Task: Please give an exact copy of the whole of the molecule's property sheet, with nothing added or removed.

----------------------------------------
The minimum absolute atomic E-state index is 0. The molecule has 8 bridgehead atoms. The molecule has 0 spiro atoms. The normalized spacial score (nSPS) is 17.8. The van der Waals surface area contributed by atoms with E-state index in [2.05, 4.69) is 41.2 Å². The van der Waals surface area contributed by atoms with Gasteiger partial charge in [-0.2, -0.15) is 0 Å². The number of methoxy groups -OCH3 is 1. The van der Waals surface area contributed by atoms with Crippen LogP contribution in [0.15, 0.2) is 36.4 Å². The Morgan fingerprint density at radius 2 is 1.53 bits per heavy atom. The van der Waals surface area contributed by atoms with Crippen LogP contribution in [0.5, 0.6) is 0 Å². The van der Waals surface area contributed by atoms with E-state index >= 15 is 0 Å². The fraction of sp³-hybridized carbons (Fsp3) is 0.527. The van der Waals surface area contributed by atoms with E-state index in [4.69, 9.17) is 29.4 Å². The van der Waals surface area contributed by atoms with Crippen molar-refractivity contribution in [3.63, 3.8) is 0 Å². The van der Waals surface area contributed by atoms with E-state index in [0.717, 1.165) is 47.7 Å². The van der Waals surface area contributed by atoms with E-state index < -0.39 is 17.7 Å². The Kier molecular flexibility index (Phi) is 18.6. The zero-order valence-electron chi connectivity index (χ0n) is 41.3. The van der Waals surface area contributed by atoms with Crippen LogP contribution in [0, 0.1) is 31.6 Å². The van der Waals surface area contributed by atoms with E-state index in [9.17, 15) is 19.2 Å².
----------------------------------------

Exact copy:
The minimum absolute atomic E-state index is 0. The molecule has 8 bridgehead atoms. The molecule has 0 spiro atoms. The normalized spacial score (nSPS) is 17.8. The van der Waals surface area contributed by atoms with E-state index in [2.05, 4.69) is 41.2 Å². The van der Waals surface area contributed by atoms with Gasteiger partial charge in [-0.2, -0.15) is 0 Å². The number of methoxy groups -OCH3 is 1. The van der Waals surface area contributed by atoms with Crippen LogP contribution in [0.15, 0.2) is 36.4 Å². The Morgan fingerprint density at radius 2 is 1.53 bits per heavy atom. The van der Waals surface area contributed by atoms with Crippen LogP contribution in [0.5, 0.6) is 0 Å². The van der Waals surface area contributed by atoms with E-state index >= 15 is 0 Å². The fraction of sp³-hybridized carbons (Fsp3) is 0.527. The van der Waals surface area contributed by atoms with E-state index in [4.69, 9.17) is 29.4 Å². The van der Waals surface area contributed by atoms with Crippen molar-refractivity contribution in [3.63, 3.8) is 0 Å². The van der Waals surface area contributed by atoms with E-state index in [0.717, 1.165) is 47.7 Å². The van der Waals surface area contributed by atoms with E-state index < -0.39 is 17.7 Å². The Kier molecular flexibility index (Phi) is 18.6. The zero-order valence-electron chi connectivity index (χ0n) is 41.3. The van der Waals surface area contributed by atoms with Crippen LogP contribution in [0, 0.1) is 31.6 Å². The van der Waals surface area contributed by atoms with E-state index in [9.17, 15) is 19.2 Å².